‘Historiographical review: dreams or designs, cults or constructions? The study of images of monarchs', The Historical Journal 44.3 (2001), pp. 811-823
‘Shakespeare’s theatre’, in Shakespeare: Texts and Contexts, ed. Kiernan Ryan (Basingstoke: Macmillan / Open University, 2000), pp. 31-48
‘Gracious be the issue’: maternity and narrative in Shakespeare’s late plays’, in Shakespeare’s Late Plays: New Readings, ed. Jennifer Richards and James Knowles (Edinburgh University Press, 1999), pp. 25-39
‘‘A book, and solitariness’: melancholia, gender and literary subjectivity in Mary Wroth’s Urania’, in Renaissance Configurations: Voices/Bodies/Spaces 1580-1690, ed. Gordon McMullan (Basingstoke: Macmillan, 1998), pp. 64-88
‘The torture of Limena: sex and violence in Lady Mary Wroth’s Urania’, in Voicing Women: Gender/Sexuality/Writing 1500-1700, ed. K. Chedgzoy, M. Hansen, and S. Trill (Edinburgh University Press, 1996), pp. 93-110
‘Courtly writing by women’, in Women and Literature in Britain 1500-1700, ed. H. Wilcox (Cambridge University Press, 1996), pp. 169-189
‘Rediscovering shock: Elizabeth I and the cult of the Virgin Mary’, Critical Quarterly 35.3 (1993), pp. 30-42
‘“Yet tell me some such fiction”: Lady Mary Wroth’s Urania and the “femininity” of romance’, in Women, Texts and Histories 1575-1760, ed. Diane Purkiss and Clare Brant (Routledge, 1992)
Reviews (since 2000)
'Ruins of time', review of Andrew Hadfield, Edmund Spenser: A Life, Times Literary Supplement (3 Sept 2012), pp. 3-4
'Begotten by despair', review of Nigel Smith, Andrew Marvell: The Chameleon, Times Literary Supplement (14 Jan 2011), p. 11
'Burned estates', review of Margaret P. Hannay, Mary Sidney, Lady Wroth, Times Literary Supplement (1 Oct 2010), p. 24
'Best known for his guzzleosity', review of James Shapiro, Contested Will: Who Wrote Shakespeare?, London Review of Books 32.5 (11 March 2010), pp. 21-2
Player, Playwright and Preacher’s Kid: The Story of Nathan Field, 1587-1620, by Antonia Southern, The Brown Book (2010), pp. 93-4
Goddesses and Queens: The Iconography of Elizabeth I, ed. Anneliese Connolly and Lisa Hopkins, English Historical Review 125.514 (2010), pp. 700-01
A Midsummer Night’s Dream, dir. Sir Peter Hall, Rose Theatre, Kingston, Shakespeare 6.2 (2010), pp. 256-8
Elizabeth I, Translations, ed. Janel Mueller and Joshua Scodel, Journal of the Northern Renaissance 2009
'Chaste Mary, Chased Mary', review of Gary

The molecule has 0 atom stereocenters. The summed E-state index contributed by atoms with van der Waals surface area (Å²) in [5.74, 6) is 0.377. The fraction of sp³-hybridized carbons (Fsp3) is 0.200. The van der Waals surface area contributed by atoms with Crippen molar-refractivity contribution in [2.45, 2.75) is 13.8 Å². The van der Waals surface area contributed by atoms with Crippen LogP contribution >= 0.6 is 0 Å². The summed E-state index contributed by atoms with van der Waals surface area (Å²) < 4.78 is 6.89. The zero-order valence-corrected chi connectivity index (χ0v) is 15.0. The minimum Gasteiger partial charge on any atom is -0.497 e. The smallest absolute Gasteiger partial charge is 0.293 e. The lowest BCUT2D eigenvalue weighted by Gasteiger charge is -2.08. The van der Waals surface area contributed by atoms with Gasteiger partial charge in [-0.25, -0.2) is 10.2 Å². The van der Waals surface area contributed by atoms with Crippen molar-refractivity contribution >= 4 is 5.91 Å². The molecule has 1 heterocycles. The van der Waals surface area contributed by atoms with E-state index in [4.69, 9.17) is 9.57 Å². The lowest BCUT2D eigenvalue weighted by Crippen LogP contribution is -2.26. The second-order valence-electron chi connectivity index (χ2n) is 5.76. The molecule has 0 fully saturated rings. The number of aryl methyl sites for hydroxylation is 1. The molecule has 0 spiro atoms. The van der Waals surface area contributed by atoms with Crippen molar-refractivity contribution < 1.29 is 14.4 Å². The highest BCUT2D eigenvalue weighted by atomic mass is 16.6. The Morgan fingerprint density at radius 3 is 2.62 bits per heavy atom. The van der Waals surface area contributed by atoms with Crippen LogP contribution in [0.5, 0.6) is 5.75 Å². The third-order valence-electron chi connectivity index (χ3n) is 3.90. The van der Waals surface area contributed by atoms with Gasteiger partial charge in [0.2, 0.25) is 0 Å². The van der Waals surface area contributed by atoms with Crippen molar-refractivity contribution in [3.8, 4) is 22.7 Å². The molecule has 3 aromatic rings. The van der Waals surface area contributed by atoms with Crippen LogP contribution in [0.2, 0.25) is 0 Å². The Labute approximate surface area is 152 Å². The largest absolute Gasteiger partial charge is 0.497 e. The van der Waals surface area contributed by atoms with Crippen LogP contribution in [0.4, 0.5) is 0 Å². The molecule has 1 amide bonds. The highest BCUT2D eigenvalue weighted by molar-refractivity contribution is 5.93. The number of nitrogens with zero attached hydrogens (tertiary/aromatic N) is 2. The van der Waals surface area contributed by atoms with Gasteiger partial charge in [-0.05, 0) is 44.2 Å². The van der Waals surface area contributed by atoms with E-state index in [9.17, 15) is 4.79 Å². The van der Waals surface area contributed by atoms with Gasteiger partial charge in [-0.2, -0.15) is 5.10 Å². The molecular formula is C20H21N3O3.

Waller, The Virgin Mary in Late
Medieval and Early Modern English Literature and Popular Culture, Times
Literary Supplement (8 Jul 2011), p.12
Manuscript Verse Collectors and the Politics of Anti-Courtly Love Poetry by Joshua Eckhardt, Times Literary Supplement (2009), p. 4
Writing After Sidney: The Literary Response to Sir Philip Sidney 1586-1640, by Gavin Alexander, Times Literary Supplement (23 March 2007), p. 26
Bess of Hardwick by Mary S. Lovell, Times Literary Supplement (27 Jan 2006), p. 30
Incest and Agency in Elizabeth’s England by Maureen Quilligan, Signs: Journal of Women in Culture and Society 31.4 (2006), pp. 1148-51
Shadowplay: The Hidden Beliefs and Coded Politics of William Shakespeare, by Clare Asquith, The Pastoral Review (2006), 84-85
Privacy, Domesticity, and Women in Early Modern England, ed. Corinne S. Abate, Women’s Writing 12.3 (2005), pp. 311-336
‘Forever Anne’, review of The Life and Death of Anne Boleyn by Eric Ives and Anne Boleyn by Joanna Denny, Times Literary Supplement (12 Nov 2004), p. 12
Prose Fiction and Early Modern Sexualities in England 1570-1640, ed.Constance C. Relihan and Goran V. Stanivukovic, Times Literary Supplement 5281 (18 June 2004), p. 36
'Not mad, or bad', review article on books about Margaret Cavendish, Duchess of Newcastle, Times Literary Supplement (21 May 2004), pp. 4-6
Menacing Virgins: Virginity in the Middle Ages and Renaissance, ed. Kathleen Coyne Kelly and Marina Leslie, Yearbook of English Studies 32 (2002), pp. 266-7.
English Manuscript Studies 1100-1700 vol.9: Writings by Early Modern Women, ed. Peter Beal and Margaret J.M. Ezell, Times Literary Supplement (9 Feb 2001), p. 32
‘So dear a loss’, review of Shakespeare and Domestic Loss by Heather Dubrow, Times Literary Supplement (25 Aug 2000), p. 26